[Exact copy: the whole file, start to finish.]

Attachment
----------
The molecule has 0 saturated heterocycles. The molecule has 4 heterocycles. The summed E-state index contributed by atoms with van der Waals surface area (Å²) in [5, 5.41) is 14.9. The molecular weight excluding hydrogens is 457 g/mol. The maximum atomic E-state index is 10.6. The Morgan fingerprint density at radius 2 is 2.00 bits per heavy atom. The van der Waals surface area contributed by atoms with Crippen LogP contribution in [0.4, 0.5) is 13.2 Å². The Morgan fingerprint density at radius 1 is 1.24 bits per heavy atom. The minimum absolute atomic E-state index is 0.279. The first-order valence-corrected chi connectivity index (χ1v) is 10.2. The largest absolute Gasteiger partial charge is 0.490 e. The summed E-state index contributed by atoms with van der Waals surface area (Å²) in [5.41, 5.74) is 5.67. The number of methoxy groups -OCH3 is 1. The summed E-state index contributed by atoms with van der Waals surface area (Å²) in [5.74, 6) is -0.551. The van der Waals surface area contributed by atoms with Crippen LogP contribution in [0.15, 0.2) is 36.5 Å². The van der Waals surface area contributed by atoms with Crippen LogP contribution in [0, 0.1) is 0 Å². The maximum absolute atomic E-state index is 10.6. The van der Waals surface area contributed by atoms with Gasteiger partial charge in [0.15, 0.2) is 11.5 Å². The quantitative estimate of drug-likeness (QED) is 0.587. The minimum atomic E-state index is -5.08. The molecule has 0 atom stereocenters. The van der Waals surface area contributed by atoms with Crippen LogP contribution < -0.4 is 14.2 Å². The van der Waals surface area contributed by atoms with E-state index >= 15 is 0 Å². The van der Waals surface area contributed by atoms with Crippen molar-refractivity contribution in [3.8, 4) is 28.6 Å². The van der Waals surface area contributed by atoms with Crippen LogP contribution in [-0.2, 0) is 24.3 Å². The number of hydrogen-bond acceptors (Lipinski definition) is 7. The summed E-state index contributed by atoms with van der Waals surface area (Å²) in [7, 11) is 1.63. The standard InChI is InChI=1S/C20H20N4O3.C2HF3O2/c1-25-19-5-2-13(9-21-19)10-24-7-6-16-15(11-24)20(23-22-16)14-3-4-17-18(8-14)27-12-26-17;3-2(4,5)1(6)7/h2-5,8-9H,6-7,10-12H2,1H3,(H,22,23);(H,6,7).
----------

The molecule has 0 saturated heterocycles. The molecule has 4 heterocycles. The summed E-state index contributed by atoms with van der Waals surface area (Å²) in [5, 5.41) is 14.9. The molecular weight excluding hydrogens is 457 g/mol. The maximum atomic E-state index is 10.6. The Morgan fingerprint density at radius 2 is 2.00 bits per heavy atom. The van der Waals surface area contributed by atoms with Crippen LogP contribution in [0.4, 0.5) is 13.2 Å². The Morgan fingerprint density at radius 1 is 1.24 bits per heavy atom. The minimum absolute atomic E-state index is 0.279. The first-order valence-corrected chi connectivity index (χ1v) is 10.2. The largest absolute Gasteiger partial charge is 0.490 e. The summed E-state index contributed by atoms with van der Waals surface area (Å²) in [5.41, 5.74) is 5.67. The number of methoxy groups -OCH3 is 1. The summed E-state index contributed by atoms with van der Waals surface area (Å²) in [5.74, 6) is -0.551. The van der Waals surface area contributed by atoms with Crippen LogP contribution in [0.15, 0.2) is 36.5 Å². The van der Waals surface area contributed by atoms with Crippen LogP contribution in [0, 0.1) is 0 Å². The maximum absolute atomic E-state index is 10.6. The van der Waals surface area contributed by atoms with Gasteiger partial charge in [0.15, 0.2) is 11.5 Å². The quantitative estimate of drug-likeness (QED) is 0.587. The minimum atomic E-state index is -5.08. The molecule has 0 atom stereocenters. The van der Waals surface area contributed by atoms with Crippen LogP contribution < -0.4 is 14.2 Å². The van der Waals surface area contributed by atoms with E-state index >= 15 is 0 Å². The van der Waals surface area contributed by atoms with Crippen molar-refractivity contribution in [3.8, 4) is 28.6 Å². The van der Waals surface area contributed by atoms with Crippen LogP contribution in [-0.2, 0) is 24.3 Å². The number of hydrogen-bond acceptors (Lipinski definition) is 7. The summed E-state index contributed by atoms with van der Waals surface area (Å²) in [7, 11) is 1.63. The standard InChI is InChI=1S/C20H20N4O3.C2HF3O2/c1-25-19-5-2-13(9-21-19)10-24-7-6-16-15(11-24)20(23-22-16)14-3-4-17-18(8-14)27-12-26-17;3-2(4,5)1(6)7/h2-5,8-9H,6-7,10-12H2,1H3,(H,22,23);(H,6,7).